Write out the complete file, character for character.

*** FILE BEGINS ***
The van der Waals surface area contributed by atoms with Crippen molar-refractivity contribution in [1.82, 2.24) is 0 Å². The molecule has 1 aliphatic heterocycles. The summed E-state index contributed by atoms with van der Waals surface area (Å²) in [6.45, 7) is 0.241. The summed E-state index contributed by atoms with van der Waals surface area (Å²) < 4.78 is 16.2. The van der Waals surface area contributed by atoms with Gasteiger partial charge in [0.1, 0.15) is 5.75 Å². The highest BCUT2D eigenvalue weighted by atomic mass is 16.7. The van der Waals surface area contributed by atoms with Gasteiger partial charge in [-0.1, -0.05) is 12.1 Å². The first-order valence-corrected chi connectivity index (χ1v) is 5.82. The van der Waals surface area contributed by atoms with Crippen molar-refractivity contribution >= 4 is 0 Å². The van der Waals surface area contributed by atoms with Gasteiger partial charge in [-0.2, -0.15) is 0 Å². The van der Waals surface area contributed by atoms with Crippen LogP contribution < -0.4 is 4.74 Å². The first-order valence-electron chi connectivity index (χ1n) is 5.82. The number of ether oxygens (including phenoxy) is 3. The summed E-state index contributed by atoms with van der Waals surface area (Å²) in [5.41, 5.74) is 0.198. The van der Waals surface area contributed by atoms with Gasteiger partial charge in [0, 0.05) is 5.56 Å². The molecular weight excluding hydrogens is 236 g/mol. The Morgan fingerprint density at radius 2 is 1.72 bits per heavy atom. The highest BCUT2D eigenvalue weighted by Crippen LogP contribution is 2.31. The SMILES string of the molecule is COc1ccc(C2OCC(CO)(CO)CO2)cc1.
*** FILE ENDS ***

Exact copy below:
The van der Waals surface area contributed by atoms with Crippen molar-refractivity contribution in [1.82, 2.24) is 0 Å². The molecule has 1 aliphatic heterocycles. The summed E-state index contributed by atoms with van der Waals surface area (Å²) in [6.45, 7) is 0.241. The summed E-state index contributed by atoms with van der Waals surface area (Å²) < 4.78 is 16.2. The van der Waals surface area contributed by atoms with Gasteiger partial charge in [0.1, 0.15) is 5.75 Å². The highest BCUT2D eigenvalue weighted by atomic mass is 16.7. The van der Waals surface area contributed by atoms with Gasteiger partial charge in [-0.1, -0.05) is 12.1 Å². The first-order valence-corrected chi connectivity index (χ1v) is 5.82. The van der Waals surface area contributed by atoms with Crippen molar-refractivity contribution >= 4 is 0 Å². The van der Waals surface area contributed by atoms with Gasteiger partial charge in [-0.2, -0.15) is 0 Å². The van der Waals surface area contributed by atoms with Crippen LogP contribution < -0.4 is 4.74 Å². The first-order valence-electron chi connectivity index (χ1n) is 5.82. The number of ether oxygens (including phenoxy) is 3. The summed E-state index contributed by atoms with van der Waals surface area (Å²) in [5.41, 5.74) is 0.198. The van der Waals surface area contributed by atoms with Gasteiger partial charge in [0, 0.05) is 5.56 Å². The molecular weight excluding hydrogens is 236 g/mol. The Morgan fingerprint density at radius 2 is 1.72 bits per heavy atom. The highest BCUT2D eigenvalue weighted by Crippen LogP contribution is 2.31. The SMILES string of the molecule is COc1ccc(C2OCC(CO)(CO)CO2)cc1.